“So blind hath become the human heart that neither the disruption of the city, nor the reduction of the mountain in dust, nor even the cleaving of the earth, can shake off its torpor. The allusions made in the Scriptures have been unfolded, and the signs recorded therein have been revealed, and the prophetic cry is continually being raised. And yet all, except such as God was pleased to guide, are bewildered in the drunkenness of their heedlessness!” Gleanings, p. 39

“Some were guided by the Light of God, gained admittance into the court of His presence, and quaffed, from the hand of resignation, the waters of everlasting life, and were accounted of them that have truly recognized and believed in Him. Others rebelled against Him, and rejected the signs of God, the Most Powerful, the Almighty, the All-Wise.” Gleanings, p. 145
 
Old 09-08-2017, 03:20 AM   #3
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Quote:
Originally Posted by MysticMonist View Post
The moral of the story is that I don't know who was more Buddhist with my study of the inner meanings or their attachment to external signs.
And on that note, I feel called upon to recall the famous Winnie-the-Pooh quote, "Tiddly Pom", which by its simplicity comes very close to revealing the inner meaning of all things.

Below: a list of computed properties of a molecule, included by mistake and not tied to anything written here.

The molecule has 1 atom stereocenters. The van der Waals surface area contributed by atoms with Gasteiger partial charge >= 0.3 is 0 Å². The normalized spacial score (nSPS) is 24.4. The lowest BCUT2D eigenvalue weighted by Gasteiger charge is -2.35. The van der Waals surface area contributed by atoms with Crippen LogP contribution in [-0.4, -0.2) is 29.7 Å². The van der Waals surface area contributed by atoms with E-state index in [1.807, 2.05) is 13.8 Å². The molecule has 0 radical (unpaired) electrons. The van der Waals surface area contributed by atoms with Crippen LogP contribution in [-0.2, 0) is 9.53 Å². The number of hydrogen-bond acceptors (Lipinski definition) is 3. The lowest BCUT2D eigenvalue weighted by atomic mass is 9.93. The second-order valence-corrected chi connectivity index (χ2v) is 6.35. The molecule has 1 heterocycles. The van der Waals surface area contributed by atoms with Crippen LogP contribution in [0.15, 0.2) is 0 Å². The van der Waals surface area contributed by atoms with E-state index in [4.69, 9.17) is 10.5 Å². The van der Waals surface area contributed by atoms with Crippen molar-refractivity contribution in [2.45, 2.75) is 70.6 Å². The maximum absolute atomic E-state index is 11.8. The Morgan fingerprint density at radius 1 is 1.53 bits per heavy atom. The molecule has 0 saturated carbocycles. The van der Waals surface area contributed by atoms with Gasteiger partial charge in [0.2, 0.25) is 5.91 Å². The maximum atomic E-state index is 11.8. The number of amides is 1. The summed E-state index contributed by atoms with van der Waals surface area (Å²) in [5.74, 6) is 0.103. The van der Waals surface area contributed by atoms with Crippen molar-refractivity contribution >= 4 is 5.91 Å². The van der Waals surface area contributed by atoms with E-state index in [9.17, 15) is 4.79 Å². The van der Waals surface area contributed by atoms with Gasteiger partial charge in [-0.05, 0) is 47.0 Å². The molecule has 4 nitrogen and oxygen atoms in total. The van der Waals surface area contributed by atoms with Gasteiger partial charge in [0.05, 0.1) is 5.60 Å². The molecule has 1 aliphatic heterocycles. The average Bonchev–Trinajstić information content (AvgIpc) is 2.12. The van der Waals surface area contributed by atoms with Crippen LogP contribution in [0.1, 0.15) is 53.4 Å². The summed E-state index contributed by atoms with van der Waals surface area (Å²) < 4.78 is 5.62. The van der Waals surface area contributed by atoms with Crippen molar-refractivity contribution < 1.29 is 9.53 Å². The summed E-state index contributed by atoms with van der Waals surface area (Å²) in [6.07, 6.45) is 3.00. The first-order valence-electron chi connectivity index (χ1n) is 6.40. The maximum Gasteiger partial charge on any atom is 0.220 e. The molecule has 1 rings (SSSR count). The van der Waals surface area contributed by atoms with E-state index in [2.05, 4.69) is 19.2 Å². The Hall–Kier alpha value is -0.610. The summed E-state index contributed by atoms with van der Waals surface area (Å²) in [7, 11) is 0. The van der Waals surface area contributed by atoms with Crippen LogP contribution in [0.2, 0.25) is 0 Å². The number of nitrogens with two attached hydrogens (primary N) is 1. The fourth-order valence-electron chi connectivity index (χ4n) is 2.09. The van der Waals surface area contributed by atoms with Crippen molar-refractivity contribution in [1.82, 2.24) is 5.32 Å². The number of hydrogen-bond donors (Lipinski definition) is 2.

Best

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Old 09-08-2017, 01:20 PM   #4
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I've found a different lesson on Unity in my local Chinese restaurant. Well, at least, it started as a Chinese restaurant. Now it serves Japanese, Mandarin, Cantonese, and Thai foods all together!! Unity of Cultures, right there on the menu!!

American cuisine and its tendency to just adopt anything from any other culture is an odd sort of unity, to be sure. But it's interesting to see the unity of culture there anyways, and the openness to accept nearly anything into the overall culinary culture is promising for the idea of future unity.
 
Old 09-08-2017, 03:07 PM   #5
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Thank for your comments.
Trailblazer,
I really enjoy writing little pieces like this. I really enjoy scripture so sometimes I think in parables.
I agree that it seems the Baha'i path of unity of religions and intensely mystical monotheism should be more apparent. I basically realized this on my own when struggling with the conflicting views of Judaism and Christianity. I knew they were both true but lacked the understanding and guidance. What seem obvious to me, no one else could see. So who would guide me? Then I read the seven valleys (thanks Walrus!!!!) and it was like being handed a map. I'm just amazed by the Writings.
Gnat, I'll have to read that thanks.
Walrus, sure! You can definitely take the story a different direction. It's the great thing about use of metaphor and story to convey truth. That's why I love the teaching of divine manifestations. They are described as mirrors or nightingales or jewels. As far as I've seen for far there isn't a long theological explanation like there is in the Christian trinity. It maintains the mystery while still conveying the Truth. Spelling everything out is the vain imaging show of man.